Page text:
The core in Commercial 550 Cord (7 ends) is made of a waste yarn called “tirecord” (and sometimes just a fuzzy filler yarn). Each of the 7 strands have only two individual threads of “tirecord” material twisted together. The core yarn in Commercial Grade 550 Cord is far cheaper and less durable than the material required for Mil-Spec Parachute Cord.

What is diameter of 550lb Type III and 750lb Type IV?

In the government specification for Mil-C-5040 Type III (550LB) & Type IV (750lb) the nominal diameter is 5/32”. However, the 750LB Type IV is closer to 6/32.

How much will COLD ZERO Tactical Paracord stretch?

Our Mil-spec Paracord is required to have a minimum stretch of 30% under load.

Are 550 LBS and 750LBS the maximum tensile strength for Type III & Type IV?

No those are the minimum breaking strengths.
Type III : Minimum breaking strength = 550lbs.
Type IV : Minimum breaking strength = 750lbs

How is each length of paracord packaged?

Each length of COLD ZERO Tactical Paracord is packaged for convenience. They will all come pre-wound onto a winder, tube, or spool to eliminate the tangled mess that comes from loose cord in a bag.
50’ lengths come pre-wound on a reusable plastic winder
100’ lengths come pre-wound on a reusable plastic winder
200’ lengths come precision wound on a cardboard tube
1000’ lengths come hand inspected on a cardboard flanged spool

What are some emergency/survival applications for Mil-Spec Paracord?

  1. Sutures – The inner strands in Mil-Spec Paracord are both small enough and strong enough to close a wound in an emergency.
  2. Splint/Sling – Depending on the location of a muscle, bone, or joint injury you can use Mil-Spec Paracord to create a splint or sling that will help stabilize the injury to limit further damage.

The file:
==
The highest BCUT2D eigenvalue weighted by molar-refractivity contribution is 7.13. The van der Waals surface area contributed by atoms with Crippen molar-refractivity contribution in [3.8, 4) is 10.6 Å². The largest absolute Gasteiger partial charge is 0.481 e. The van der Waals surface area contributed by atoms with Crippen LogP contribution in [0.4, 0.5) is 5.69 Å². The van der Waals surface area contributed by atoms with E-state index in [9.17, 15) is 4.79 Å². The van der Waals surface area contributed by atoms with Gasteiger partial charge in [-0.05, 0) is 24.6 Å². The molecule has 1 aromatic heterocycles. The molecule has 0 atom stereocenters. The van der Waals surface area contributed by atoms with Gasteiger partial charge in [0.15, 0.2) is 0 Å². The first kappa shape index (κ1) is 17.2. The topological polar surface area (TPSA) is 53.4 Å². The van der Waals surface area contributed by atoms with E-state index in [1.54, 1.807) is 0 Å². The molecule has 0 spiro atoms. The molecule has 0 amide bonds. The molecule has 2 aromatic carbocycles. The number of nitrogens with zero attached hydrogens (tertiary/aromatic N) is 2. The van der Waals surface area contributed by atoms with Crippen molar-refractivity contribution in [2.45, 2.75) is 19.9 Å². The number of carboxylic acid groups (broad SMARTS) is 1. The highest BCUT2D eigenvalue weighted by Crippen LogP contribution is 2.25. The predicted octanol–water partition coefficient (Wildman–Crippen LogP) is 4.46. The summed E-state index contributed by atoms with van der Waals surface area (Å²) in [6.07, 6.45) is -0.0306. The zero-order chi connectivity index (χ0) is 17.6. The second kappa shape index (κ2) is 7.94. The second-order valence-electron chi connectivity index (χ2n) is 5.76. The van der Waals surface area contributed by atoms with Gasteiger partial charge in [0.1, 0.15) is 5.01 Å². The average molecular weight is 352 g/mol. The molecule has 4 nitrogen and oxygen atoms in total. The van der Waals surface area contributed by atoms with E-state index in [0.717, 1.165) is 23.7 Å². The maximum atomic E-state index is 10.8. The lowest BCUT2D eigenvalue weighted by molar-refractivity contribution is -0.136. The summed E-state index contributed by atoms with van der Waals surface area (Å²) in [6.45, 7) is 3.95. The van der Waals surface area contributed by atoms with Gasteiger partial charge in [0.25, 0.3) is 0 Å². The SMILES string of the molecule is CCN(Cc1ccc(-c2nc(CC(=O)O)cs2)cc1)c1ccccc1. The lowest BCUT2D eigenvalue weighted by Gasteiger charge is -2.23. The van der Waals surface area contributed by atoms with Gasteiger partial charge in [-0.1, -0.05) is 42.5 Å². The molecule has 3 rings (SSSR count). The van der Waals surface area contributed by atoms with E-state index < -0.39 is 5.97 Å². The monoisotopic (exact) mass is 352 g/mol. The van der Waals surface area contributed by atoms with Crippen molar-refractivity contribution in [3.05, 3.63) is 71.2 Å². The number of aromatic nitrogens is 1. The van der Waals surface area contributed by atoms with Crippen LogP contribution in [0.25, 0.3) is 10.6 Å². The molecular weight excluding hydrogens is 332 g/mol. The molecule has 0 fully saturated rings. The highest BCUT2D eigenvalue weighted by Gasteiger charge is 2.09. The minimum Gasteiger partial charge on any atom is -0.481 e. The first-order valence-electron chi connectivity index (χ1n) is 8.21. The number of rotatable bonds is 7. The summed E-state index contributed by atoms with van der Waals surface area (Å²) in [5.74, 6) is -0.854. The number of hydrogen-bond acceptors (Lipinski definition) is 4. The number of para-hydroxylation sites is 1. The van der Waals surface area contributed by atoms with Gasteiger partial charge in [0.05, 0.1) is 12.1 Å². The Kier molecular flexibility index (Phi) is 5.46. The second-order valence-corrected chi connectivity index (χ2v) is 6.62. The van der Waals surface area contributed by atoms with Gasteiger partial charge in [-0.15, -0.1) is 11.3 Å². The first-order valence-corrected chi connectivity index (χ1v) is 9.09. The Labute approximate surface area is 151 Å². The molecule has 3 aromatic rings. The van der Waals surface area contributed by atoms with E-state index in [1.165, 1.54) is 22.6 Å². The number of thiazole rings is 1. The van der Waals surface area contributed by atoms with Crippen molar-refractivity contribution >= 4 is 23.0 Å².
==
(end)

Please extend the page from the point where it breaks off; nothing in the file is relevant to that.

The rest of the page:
3. Rescue Line – In the case of an emergency water rescue situation (break through ice, crossing river etc.) time is of the essence. Having Mil-Spec Paracord accessible can be the difference of life or death.
  4. Makeshift Stretcher – If someone with you finds themselves completely immobilized out in the wilderness a paracord stretcher can be incredibly helpful.
    Follow this link for instructions on how to make your own paracord stretcher
  1. Tourniquet – If you do not have a rapid application tourniquet paracord may be your only option when you cannot control the bleeding. Wrap the paracord above the wound (1-2” wide to avoid lacerating the skin) and tie a knot. Put a stick through the knot and turn the stick tightening the tourniquet to stop the bleeding.
  2. Repelling – Although Mil-Spec Paracord is not made for rock climbing it can be used in an emergency to get you down a cliffside. https://www.titansurvival.com/blogs/paracord-projects/create-an-emergency-rappel-using-paracord
  3. Fishing Line – You can make fishing line out of Mil-Spec Paracord by cutting a length and taking out the inner strands. You can use a single end of the 3-ply core strand if you are going for bigger fish or separate the 3-ply into individual smaller strands of core yarn.